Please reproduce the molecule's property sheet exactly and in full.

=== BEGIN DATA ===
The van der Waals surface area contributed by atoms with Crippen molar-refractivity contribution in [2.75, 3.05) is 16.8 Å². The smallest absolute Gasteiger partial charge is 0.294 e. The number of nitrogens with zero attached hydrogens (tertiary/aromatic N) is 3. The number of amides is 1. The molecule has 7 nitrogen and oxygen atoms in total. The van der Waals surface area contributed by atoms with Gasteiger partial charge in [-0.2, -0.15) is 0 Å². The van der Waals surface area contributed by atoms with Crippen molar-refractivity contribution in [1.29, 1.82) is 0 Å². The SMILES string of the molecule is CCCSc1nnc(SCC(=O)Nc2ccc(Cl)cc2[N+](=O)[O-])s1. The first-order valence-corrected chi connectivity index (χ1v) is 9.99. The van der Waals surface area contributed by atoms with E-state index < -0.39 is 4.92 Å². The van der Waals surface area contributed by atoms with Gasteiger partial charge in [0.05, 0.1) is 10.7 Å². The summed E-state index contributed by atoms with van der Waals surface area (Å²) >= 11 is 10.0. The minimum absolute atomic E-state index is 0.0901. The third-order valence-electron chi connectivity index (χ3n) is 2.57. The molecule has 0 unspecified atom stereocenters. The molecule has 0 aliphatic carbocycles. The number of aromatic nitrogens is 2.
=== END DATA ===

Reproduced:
The van der Waals surface area contributed by atoms with Crippen molar-refractivity contribution in [2.75, 3.05) is 16.8 Å². The smallest absolute Gasteiger partial charge is 0.294 e. The number of nitrogens with zero attached hydrogens (tertiary/aromatic N) is 3. The number of amides is 1. The molecule has 7 nitrogen and oxygen atoms in total. The van der Waals surface area contributed by atoms with Gasteiger partial charge in [-0.2, -0.15) is 0 Å². The van der Waals surface area contributed by atoms with Crippen molar-refractivity contribution in [1.29, 1.82) is 0 Å². The SMILES string of the molecule is CCCSc1nnc(SCC(=O)Nc2ccc(Cl)cc2[N+](=O)[O-])s1. The first-order valence-corrected chi connectivity index (χ1v) is 9.99. The van der Waals surface area contributed by atoms with E-state index < -0.39 is 4.92 Å². The van der Waals surface area contributed by atoms with Gasteiger partial charge in [0.05, 0.1) is 10.7 Å². The summed E-state index contributed by atoms with van der Waals surface area (Å²) >= 11 is 10.0. The minimum absolute atomic E-state index is 0.0901. The third-order valence-electron chi connectivity index (χ3n) is 2.57. The molecule has 0 unspecified atom stereocenters. The molecule has 0 aliphatic carbocycles. The number of aromatic nitrogens is 2.